These new legal acts are especially important because of the possibility they give to undertake entrepreneurial activities by organizations. This has a special meaning for activities in the sphere of social and professional reintegration of long term unemployed persons. The Law on Social Employment has been a significant success in this sphere. It responds to the problems of exclusion caused by low educational level. It created the Centres of Social Integration that are new forms of social economy structures. The status of the Centre of Social Integration is given for a period of 3 years. Centres of Social Integration may be created by both non-governmental organisations and local administration, as organisationally and budgetary independent units.

A step further is represented by the Law on Social Cooperatives which was approved in April 2006. The law takes inspiration from the type B Italian social cooperatives. The social cooperatives are non-profit social enterprises, which objective is not to generate profit but the professional and social re-integration of persons with minimal qualifications.

Barka Foundation has played an important role in lobbying for this new legal framework and its Equal project aims at experimenting a new model of support structure able to facilitate the development of social cooperatives.

Good practice from EQUAL


The Social economy in practice project aims at fostering social economy and social co-operatives as a means to integrate into work socially excluded groups, thus preventing their further exclusion. It aims at changing passive welfare approaches that have dominated Polish social policy empowering and training social excluded groups and supporting them trough the creation of three model local Social Economy Centres (SECs) [Centra Ekonomii Społecznej (CES)].

Those centres are created in three different local environments: a big city (Poznan), a small town (Drezdenko in Lubuskie region) and a rural district (Kwilcz in Wielkopolska region). A second major objective of the project is the creation of mechanisms for local partnership building, mainly through training and education of local social economy leaders (coming both from social economy organisations and local authorities) able to set up activities benefiting both local communities and excluded people.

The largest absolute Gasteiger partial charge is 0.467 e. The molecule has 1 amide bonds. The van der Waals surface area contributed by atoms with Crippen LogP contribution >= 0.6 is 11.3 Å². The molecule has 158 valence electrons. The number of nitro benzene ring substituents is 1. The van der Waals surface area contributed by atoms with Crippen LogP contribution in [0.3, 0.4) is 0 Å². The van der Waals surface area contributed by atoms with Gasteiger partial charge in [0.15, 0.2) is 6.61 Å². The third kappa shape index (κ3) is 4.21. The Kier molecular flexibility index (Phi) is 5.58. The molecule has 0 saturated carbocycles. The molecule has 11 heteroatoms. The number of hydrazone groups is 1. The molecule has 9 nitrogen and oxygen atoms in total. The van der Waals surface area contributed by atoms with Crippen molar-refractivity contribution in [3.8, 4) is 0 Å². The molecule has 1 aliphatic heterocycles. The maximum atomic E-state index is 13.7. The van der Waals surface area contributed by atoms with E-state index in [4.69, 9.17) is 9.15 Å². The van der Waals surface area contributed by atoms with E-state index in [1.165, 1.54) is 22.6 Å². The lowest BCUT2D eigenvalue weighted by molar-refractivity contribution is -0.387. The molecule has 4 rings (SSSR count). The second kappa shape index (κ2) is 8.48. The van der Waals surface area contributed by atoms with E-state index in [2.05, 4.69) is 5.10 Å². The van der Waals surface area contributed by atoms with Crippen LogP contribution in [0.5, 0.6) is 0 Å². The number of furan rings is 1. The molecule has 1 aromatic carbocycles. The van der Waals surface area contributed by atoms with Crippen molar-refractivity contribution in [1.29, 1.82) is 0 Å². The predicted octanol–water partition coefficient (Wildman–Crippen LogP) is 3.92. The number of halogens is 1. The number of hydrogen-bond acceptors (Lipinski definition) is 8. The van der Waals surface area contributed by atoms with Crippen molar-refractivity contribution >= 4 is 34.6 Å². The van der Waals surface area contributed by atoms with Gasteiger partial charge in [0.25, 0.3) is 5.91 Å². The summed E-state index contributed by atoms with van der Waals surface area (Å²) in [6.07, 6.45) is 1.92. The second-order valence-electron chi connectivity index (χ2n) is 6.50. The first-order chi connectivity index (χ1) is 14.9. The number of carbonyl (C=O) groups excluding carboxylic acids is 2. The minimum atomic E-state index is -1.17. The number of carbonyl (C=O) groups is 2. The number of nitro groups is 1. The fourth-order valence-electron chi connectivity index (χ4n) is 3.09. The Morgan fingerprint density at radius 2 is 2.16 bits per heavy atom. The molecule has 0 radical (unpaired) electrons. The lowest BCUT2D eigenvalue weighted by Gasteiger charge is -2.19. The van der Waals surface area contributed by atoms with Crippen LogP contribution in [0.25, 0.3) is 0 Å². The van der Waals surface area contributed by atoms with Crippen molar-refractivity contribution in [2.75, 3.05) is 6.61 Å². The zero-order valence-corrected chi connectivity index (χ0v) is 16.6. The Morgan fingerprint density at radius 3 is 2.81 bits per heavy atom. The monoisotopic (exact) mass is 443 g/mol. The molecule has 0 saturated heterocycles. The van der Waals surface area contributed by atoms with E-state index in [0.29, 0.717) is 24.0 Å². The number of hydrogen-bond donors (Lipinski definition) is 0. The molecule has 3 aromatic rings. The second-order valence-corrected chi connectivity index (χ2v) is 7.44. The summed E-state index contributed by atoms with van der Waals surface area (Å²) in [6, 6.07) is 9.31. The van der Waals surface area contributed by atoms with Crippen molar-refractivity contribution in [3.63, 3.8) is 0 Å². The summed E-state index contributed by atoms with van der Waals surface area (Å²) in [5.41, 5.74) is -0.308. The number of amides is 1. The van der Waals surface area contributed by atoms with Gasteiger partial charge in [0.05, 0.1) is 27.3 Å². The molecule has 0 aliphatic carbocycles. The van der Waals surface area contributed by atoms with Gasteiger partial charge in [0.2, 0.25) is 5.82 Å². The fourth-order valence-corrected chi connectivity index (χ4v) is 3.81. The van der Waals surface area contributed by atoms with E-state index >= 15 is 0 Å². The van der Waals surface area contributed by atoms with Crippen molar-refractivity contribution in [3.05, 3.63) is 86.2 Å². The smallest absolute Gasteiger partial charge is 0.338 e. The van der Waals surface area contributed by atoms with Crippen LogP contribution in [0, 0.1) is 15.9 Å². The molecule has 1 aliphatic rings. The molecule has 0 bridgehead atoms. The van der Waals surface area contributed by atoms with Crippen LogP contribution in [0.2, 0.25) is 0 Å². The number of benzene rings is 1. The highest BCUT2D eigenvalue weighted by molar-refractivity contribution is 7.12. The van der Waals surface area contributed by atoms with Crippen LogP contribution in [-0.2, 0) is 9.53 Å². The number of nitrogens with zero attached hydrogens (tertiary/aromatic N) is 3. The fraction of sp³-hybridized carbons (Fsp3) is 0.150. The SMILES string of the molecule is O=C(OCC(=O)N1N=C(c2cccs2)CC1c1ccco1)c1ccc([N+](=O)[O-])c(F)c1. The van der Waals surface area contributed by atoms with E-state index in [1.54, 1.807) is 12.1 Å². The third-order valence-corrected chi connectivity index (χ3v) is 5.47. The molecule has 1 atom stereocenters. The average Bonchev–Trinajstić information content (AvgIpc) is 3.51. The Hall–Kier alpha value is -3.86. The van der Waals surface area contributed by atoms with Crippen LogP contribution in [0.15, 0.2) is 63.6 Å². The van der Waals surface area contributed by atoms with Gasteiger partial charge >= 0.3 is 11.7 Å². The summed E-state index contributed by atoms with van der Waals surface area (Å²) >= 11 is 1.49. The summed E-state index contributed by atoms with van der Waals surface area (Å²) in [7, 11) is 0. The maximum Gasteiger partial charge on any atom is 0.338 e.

Therefore the project is addressed to and concretely involves both social excluded people (unemployed, homeless, ex-offenders, alcoholic and drug addicts, people without any income) and social workers, local administrators, social entrepreneurs, representatives of housing councils, parishes and educational bodies.


The lead organisation, Barka Foundation for Mutual Help is one of the pioneers of social economy in Poland, having started in 1989 activities aiming at work integration of excluded people combining social and entrepreneurial aspects. Barka's role is to co-ordinate the project and transnational activity, to animate the DP and to supervise the interaction between partners at local level. Barka-Koefed School Association has the major task to elaborate training programmes and to promote training activities for social economy leaders.